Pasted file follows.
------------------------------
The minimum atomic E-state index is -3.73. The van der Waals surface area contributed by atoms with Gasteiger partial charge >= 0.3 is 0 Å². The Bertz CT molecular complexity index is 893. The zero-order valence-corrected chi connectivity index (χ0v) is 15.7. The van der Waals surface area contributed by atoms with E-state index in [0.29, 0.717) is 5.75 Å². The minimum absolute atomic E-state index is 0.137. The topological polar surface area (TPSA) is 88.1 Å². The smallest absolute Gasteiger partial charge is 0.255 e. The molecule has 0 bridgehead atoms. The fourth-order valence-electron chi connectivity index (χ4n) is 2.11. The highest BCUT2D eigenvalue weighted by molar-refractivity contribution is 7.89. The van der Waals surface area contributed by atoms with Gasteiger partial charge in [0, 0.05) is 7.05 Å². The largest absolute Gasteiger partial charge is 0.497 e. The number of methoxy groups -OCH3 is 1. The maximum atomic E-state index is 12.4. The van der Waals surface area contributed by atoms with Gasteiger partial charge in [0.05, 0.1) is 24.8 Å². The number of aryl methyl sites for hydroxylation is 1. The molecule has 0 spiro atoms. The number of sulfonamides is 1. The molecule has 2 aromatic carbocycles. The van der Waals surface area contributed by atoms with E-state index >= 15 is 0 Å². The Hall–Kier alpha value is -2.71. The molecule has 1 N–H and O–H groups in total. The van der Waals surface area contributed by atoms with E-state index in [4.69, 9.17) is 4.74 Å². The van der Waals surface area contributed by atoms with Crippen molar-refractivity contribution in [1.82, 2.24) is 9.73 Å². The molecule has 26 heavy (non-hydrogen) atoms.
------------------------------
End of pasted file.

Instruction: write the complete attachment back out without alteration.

The minimum atomic E-state index is -3.73. The van der Waals surface area contributed by atoms with Gasteiger partial charge >= 0.3 is 0 Å². The Bertz CT molecular complexity index is 893. The zero-order valence-corrected chi connectivity index (χ0v) is 15.7. The van der Waals surface area contributed by atoms with E-state index in [0.29, 0.717) is 5.75 Å². The minimum absolute atomic E-state index is 0.137. The topological polar surface area (TPSA) is 88.1 Å². The smallest absolute Gasteiger partial charge is 0.255 e. The molecule has 0 bridgehead atoms. The fourth-order valence-electron chi connectivity index (χ4n) is 2.11. The highest BCUT2D eigenvalue weighted by molar-refractivity contribution is 7.89. The van der Waals surface area contributed by atoms with Gasteiger partial charge in [0, 0.05) is 7.05 Å². The largest absolute Gasteiger partial charge is 0.497 e. The number of methoxy groups -OCH3 is 1. The maximum atomic E-state index is 12.4. The van der Waals surface area contributed by atoms with Gasteiger partial charge in [0.05, 0.1) is 24.8 Å². The number of aryl methyl sites for hydroxylation is 1. The molecule has 0 spiro atoms. The number of sulfonamides is 1. The molecule has 2 aromatic carbocycles. The van der Waals surface area contributed by atoms with E-state index >= 15 is 0 Å². The Hall–Kier alpha value is -2.71. The molecule has 1 N–H and O–H groups in total. The van der Waals surface area contributed by atoms with E-state index in [4.69, 9.17) is 4.74 Å². The van der Waals surface area contributed by atoms with Crippen molar-refractivity contribution in [1.82, 2.24) is 9.73 Å². The molecule has 26 heavy (non-hydrogen) atoms.